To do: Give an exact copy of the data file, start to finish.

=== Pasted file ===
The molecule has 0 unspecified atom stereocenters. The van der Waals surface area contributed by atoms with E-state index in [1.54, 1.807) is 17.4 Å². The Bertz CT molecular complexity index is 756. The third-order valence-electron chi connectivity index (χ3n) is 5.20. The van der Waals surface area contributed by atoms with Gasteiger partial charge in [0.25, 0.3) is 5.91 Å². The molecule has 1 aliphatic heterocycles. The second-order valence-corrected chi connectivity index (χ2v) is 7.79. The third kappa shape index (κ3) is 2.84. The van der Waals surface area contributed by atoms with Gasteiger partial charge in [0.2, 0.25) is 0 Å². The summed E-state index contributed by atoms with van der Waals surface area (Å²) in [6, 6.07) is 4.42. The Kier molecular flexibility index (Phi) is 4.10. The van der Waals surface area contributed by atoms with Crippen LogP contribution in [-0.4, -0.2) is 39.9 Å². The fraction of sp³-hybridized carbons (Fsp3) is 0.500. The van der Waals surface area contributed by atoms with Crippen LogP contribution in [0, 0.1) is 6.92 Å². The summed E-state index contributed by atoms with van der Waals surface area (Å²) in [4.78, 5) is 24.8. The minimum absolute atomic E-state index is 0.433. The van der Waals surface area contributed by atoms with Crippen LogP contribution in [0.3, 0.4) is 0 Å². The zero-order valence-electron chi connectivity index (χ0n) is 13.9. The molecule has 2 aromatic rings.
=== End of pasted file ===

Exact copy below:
The molecule has 0 unspecified atom stereocenters. The van der Waals surface area contributed by atoms with E-state index in [1.54, 1.807) is 17.4 Å². The Bertz CT molecular complexity index is 756. The third-order valence-electron chi connectivity index (χ3n) is 5.20. The van der Waals surface area contributed by atoms with Gasteiger partial charge in [0.25, 0.3) is 5.91 Å². The molecule has 1 aliphatic heterocycles. The second-order valence-corrected chi connectivity index (χ2v) is 7.79. The third kappa shape index (κ3) is 2.84. The van der Waals surface area contributed by atoms with Gasteiger partial charge in [0.2, 0.25) is 0 Å². The summed E-state index contributed by atoms with van der Waals surface area (Å²) in [6, 6.07) is 4.42. The Kier molecular flexibility index (Phi) is 4.10. The van der Waals surface area contributed by atoms with Crippen LogP contribution in [-0.4, -0.2) is 39.9 Å². The fraction of sp³-hybridized carbons (Fsp3) is 0.500. The van der Waals surface area contributed by atoms with Crippen LogP contribution in [0, 0.1) is 6.92 Å². The summed E-state index contributed by atoms with van der Waals surface area (Å²) in [4.78, 5) is 24.8. The minimum absolute atomic E-state index is 0.433. The van der Waals surface area contributed by atoms with Crippen LogP contribution in [0.3, 0.4) is 0 Å². The zero-order valence-electron chi connectivity index (χ0n) is 13.9. The molecule has 2 aromatic rings.